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3 cybersecurity trends that might surprise you

While it’s no surprise that malicious traffic has skyrocketed during the first nine months of this year, research from Cisco Umbrella—the cloud-based cybersecurity platform formerly known as OpenDNS—also revealed a few surprises about today’s threat landscape.

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Cybersecurity is full of surprises.

Just when you think you’ve got a handle on most of the Bad Stuff out there, along comes a whole new whack of scary, annoying things popping out of dark corners that you could’ve sworn were perfectly fine the last time you checked.

There were a few surprises in Austin McBride’s presentation at this year’s SecTOR conference. McBride, threat data scientist at Cisco Umbrella (Cisco’s cloud-based cybersecurity platform formerly known as OpenDNS), presented his research on malicious traffic during the first nine months of 2019.

The real shocker from his findings? The perps behind the Internet’s fastest growing threat aren’t who we thought they were.

The crypto kids

According to McBride, these new hackers aren’t career criminals coding from some remote corner of Russia. Nope, they’re clean-cut students in dorm rooms at America’s top universities.

Compared to my generation of post-secondary students, these Ivy League IT hackers are an ambitious lot.

In 1994, I spent my final year of university pulling all-nighters on a giant PC that weighed as much as a Toyota. In 2004, Mark Zuckerberg spent his days at Harvard launching a little website that became Facebook while dodging lawsuits from the Winklevoss twins.

Today, some enterprising students aren’t waiting until graduation to earn money with their degrees. Instead, they’re tapping into on-campus computers, networks and power grids to make some coin (bitcoin, actually) through cryptomining. In a blog post, McBride explained how it works, as follows.

“A miner uses their computing power to verify P2P Bitcoin transactions and is rewarded with new Bitcoins proportional to the amount of computing power they donated to the Bitcoin network. Cryptojacking is the secret use of your business’s computing power to mine cryptocurrencies through individual machines in browser JavaScript exploits, cloud AWS instances, etc.”

McBride said college campuses have become the second most common targets of cryptojacking after energy and utility providers. Besides using a university’s electricity, cryptomining also exposes the school’s IT network to future risk. As Cisco warned in another report, cryptomining is “simply a starting point. Attackers can leverage their presence in your network to execute further attacks.”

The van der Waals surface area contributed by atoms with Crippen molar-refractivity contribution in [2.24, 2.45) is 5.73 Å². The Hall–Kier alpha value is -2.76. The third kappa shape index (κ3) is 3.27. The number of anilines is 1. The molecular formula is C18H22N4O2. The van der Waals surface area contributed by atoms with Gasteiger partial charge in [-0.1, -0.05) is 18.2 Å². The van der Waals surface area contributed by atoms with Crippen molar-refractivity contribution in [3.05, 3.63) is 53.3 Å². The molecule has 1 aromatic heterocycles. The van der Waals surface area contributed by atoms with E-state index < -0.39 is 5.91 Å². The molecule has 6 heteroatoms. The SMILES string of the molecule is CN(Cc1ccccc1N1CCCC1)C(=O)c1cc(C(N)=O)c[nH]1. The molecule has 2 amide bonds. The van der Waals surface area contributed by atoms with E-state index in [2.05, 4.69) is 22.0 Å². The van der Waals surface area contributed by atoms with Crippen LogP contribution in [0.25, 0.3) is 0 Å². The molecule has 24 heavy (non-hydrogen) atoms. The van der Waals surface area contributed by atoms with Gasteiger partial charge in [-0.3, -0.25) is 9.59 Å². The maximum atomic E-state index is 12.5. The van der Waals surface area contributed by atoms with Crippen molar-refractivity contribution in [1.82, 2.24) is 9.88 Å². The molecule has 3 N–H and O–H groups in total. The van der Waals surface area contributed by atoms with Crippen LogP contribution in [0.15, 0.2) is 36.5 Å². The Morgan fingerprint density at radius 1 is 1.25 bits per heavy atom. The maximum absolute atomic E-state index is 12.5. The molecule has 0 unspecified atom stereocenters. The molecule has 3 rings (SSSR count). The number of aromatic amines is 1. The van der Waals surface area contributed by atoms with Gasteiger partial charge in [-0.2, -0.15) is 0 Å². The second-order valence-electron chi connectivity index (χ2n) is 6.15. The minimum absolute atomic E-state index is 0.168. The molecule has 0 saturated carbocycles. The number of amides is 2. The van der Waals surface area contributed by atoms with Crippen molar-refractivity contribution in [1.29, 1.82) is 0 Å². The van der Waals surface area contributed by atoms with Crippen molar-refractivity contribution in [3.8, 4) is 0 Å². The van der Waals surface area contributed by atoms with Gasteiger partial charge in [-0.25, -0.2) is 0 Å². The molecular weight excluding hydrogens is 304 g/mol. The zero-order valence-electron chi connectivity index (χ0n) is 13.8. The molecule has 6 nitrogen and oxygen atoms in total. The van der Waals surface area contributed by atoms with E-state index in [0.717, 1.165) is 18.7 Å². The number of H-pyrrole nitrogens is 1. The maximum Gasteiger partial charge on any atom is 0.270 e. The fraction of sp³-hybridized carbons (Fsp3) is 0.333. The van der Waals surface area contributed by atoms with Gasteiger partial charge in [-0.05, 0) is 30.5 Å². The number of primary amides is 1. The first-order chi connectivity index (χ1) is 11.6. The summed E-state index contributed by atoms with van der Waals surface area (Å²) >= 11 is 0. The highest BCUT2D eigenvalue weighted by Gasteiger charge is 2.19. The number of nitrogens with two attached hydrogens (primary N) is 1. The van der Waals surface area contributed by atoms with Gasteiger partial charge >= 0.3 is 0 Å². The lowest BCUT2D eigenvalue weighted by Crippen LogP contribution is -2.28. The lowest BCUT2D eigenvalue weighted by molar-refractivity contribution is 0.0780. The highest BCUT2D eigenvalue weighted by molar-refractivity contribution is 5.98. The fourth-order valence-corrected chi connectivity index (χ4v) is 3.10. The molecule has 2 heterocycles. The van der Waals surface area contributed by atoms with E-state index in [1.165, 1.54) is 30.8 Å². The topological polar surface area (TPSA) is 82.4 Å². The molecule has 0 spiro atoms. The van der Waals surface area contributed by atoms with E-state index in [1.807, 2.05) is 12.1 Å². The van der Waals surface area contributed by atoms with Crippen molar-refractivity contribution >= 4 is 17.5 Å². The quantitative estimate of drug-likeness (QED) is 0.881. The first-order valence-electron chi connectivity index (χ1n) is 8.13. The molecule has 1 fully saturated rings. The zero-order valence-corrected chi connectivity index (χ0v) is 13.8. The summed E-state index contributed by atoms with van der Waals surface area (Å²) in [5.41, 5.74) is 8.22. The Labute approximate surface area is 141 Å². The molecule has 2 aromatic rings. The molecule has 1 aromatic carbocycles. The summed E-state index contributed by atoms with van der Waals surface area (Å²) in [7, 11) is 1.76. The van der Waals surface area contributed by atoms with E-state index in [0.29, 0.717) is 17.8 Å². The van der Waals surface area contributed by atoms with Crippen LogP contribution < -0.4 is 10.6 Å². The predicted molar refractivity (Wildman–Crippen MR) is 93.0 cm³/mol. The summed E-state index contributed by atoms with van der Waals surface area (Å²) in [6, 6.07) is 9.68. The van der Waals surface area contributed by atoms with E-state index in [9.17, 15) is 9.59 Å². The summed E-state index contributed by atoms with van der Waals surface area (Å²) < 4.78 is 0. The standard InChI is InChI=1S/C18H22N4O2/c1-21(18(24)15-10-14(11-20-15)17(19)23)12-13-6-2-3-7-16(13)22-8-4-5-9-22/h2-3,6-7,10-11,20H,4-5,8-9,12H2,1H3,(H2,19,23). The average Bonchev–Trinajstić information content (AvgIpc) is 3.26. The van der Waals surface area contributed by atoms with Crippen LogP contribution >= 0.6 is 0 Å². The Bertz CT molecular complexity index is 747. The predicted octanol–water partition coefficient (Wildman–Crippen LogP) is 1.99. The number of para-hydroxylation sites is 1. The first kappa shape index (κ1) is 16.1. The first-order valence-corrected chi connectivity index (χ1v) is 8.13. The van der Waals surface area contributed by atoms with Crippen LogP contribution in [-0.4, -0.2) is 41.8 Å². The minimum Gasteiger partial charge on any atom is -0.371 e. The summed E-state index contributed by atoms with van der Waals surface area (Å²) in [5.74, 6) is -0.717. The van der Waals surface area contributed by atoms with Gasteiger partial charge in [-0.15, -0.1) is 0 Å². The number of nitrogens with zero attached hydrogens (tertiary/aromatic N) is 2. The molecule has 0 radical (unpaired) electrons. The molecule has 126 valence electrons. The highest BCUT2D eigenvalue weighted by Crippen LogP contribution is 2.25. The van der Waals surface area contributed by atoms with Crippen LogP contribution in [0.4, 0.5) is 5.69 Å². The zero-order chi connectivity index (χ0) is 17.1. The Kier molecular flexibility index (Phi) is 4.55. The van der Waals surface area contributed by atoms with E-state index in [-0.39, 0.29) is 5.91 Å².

How much of a problem is campus cryptojacking? Stanford University issued a warning last year about a “sharp increase” in such incidents, pointedly reminding students that under campus rules, “Stanford resources must not be used for personal financial gain.”

In the online landscape overall, “no other threat has witnessed such massive growth,” McBride said. Cisco’s figures show cryptomining activity online increased 19-fold during the past nine months of 2018, surging from 660,000 DNS queries in March 2018 to 11.3 million in December 2018.

Cryptomining now encompasses 56 per cent of all malicious traffic, ranking it third behind malware (88 per cent) and Trojans (59 per cent). It even tops phishing, which ranks fourth and accounts for 46 per cent of all malicious traffic.

Surprise No. 2

Another unexpected finding from McBride’s data: finance is not the most targeted industry vertical. When he looked at sectors targeted by all types of malicious traffic (not just cryptomining), financial services ranked second, attracting 20 per cent of all dangerous traffic. Higher education took the top spot overall, targeted by 28 per cent of malicious online activity.

This means post-secondary schools are an even bigger collective target than the retail and healthcare sectors. Clearly, the growth of cryptomining has pushed the higher education sector to the top of this unfortunate heap.

Surprise No. 3

Here’s another assumption proven wrong by McBride’s latest numbers: hackers are starting to ignore the largest enterprises because they have beefier security than smaller organizations.

False! Cisco’s research indicates large enterprises were the top targets in the first three quarters of 2019, attracting 59 per cent of all malicious traffic. Small businesses got hit with 29 per cent and mid-size orgs were targeted by just 12 per cent. This suggests hackers are shifting their sights from small businesses, which were hit by 58 per cent of all cyber attacks a year ago, to larger enterprises.

Why are medium-sized businesses attracting so little dangerous traffic? In McBride’s estimation, it’s because they’ve started hiring their own infosec pros, something that’s always been more of an enterprise move in the past.

One detail from McBride’s research didn’t surprise anyone. As measured by DNS queries, malicious traffic on the Internet skyrocketed 45-fold during the first nine months of this year.

Sadly, hackers gonna hack.

Images: calvindexter/iStock; robuart/iStock

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